Lawrence’s view on women of the West

The American West has always been a myth of masculine power in westward expansion. Women have played the role of damsels in distress and the text by Lawrence shows how women played an important role in the settlement of the west, contrary to popular myths. Another myth about the west was the ease of living that the west provided. The writings by women that Lawrence analyzes show how difficult it was to settle the west and the hardships of everyday life. Lawrence argues that it is important to read the journals and letters that the women who pioneered the west wrote. In her introduction, Lawrence introduces the idea that women of the west were able to shed the gender roles of civilization and become more dependent and self-reliant on the western frontier.
Lawrence has a good argument because Farnham’s text shows exactly how women were able to break normal gender roles in the west by living independently of men and performing all the chores normally associated with men as well as the “women’s work” (Lawrence, 83). Farhman wrote that “life in California is altogether anomalous and that it is no more extraordinary for a woman to plow, dig, and hoe with her own hands if she have will and strength to do so”. (Farnham, 28). This quote shows how women of the west built new self-identities and realized they were able to do much more than what men thought they could. This broke the myth that the western frontier was a place where women needed men to protect them from the dangers of life. Farnham was able to build her own house and raise her children on a farm without the help of men. As Lawrence argued in her introduction, reading the texts by women’s authors about the west is important because it gives a new perspective on western life. The texts also serve to expel common myths about the west and the roles that women played in daily life.

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2 responses to this post.

  1. Dear etrotta,

    I agree with your argument in that “California In- doors and out” by Eliza Farnham portrays of the empowerment of women. Unfortunately, pre 19th century literature focuses on the influence of white men dominating and settling the West. However, Farham is able to shed some light on the myths of the woman in the West and how some women defied gender roles. To address your fist issue, you said “Women have played the role of damsels in distress and the text by Lawrence shows how women played an important role in the settlement of the west, contrary to popular myths.” This is very true but to show evidence of this I would like you to look on the example of Eliza Farnham. Farnham left her home and went with her children to California in order to settle his estate. It is surprising that she was able to do so because women had very few rights. Farnham, not only goes to unknown territory but she also governs a farm. During this time, people were concerned with making a lot of money and focused on the Gold mines. Except Farnham adds to the issue that families neglected their children because women left their households and work alongside their husbands. Farnham says “ as capable of being seduced by the gold fever as their male counterparts, women neglected their children and spent their time mining next to their husbands. Instead of keeping their children clean or oreventing them from swearing or behaving badly, they sat by their husband’s rockers in the bared bed of the river” (Farnham 346). Before reading this text I thought women of the west stayed home, attended to their children, and cooked and cleaned. I was unaware of these actions. I do not condemn or applaud such actions I am just in shock. I completely agree with you on the fact that as English majors we have to pay more attention to the works written by women. It does not suffice to have just one point of view, a man’s point of view, but also a woman’s point of view! I will take this argument a step forward and if children wrote journals about the settlement of the west we should also read what they have to say.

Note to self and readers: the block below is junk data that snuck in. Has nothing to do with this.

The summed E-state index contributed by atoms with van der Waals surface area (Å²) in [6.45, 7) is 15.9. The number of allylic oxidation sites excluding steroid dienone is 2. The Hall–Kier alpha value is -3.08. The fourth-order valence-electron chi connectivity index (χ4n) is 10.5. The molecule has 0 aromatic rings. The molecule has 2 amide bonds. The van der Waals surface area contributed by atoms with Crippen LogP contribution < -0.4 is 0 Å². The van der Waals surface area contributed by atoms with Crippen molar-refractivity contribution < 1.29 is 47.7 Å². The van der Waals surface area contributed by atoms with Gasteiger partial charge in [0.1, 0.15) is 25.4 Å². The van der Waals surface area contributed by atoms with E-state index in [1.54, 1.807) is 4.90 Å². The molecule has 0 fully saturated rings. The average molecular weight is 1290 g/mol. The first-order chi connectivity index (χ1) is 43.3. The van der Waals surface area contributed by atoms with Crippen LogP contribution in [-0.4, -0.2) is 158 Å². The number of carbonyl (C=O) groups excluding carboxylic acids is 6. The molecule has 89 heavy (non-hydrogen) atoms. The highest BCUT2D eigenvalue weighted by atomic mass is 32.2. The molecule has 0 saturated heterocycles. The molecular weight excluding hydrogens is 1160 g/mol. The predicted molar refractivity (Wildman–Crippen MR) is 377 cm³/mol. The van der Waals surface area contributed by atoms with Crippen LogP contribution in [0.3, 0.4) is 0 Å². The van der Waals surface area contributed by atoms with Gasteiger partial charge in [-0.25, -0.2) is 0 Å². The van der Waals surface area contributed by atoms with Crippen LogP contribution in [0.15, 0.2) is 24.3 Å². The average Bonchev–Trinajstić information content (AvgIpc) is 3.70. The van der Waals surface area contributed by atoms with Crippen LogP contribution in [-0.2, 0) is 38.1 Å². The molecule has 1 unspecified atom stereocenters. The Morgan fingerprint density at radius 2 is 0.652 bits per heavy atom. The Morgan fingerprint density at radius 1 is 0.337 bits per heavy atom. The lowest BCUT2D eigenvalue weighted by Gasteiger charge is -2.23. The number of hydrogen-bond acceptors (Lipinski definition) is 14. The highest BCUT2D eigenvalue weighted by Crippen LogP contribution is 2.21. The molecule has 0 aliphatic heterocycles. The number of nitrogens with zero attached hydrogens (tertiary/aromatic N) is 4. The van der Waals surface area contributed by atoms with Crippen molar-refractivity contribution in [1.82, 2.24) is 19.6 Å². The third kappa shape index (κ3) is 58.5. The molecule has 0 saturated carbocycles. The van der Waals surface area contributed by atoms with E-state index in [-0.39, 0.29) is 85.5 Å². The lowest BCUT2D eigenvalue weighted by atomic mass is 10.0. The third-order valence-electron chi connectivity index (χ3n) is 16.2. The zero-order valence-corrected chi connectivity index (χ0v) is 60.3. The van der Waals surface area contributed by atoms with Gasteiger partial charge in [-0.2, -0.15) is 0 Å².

Lawrence, Deborah. Writing the Trail. Ch./ Art:85-92 Pub. University of Iowa Press 2006 Farhham, Eliza W. California In-Doors and Out; On, How We Farm, Mine, and Live Generally in the Golden States. Ch./ Art: Excerpts p. 28-31, 91-94. Pub. Dix, Edwards & Co 1856

  2. I agree with your argument that the western settlement movement is often characterized as a masculine event that took place in the absence of women or their played a minimal part in it. Also, the settlement of the west is often told through a male’s point of view. Lawrence, however, writes her experience in the west including all her hardships, the beauty of the land, and what she observed to give a different perspective than what is commonly given about the west. Lawrence shed the gender roles of civilization and gave women their proper place in the western history. She portrays women as independent and capable of surviving without a man, while raising a family and doing both men’s work and the typical “women’s work.” Lawrence’s text gives a different perspective of western settlement and gives women the honor that is due to them.

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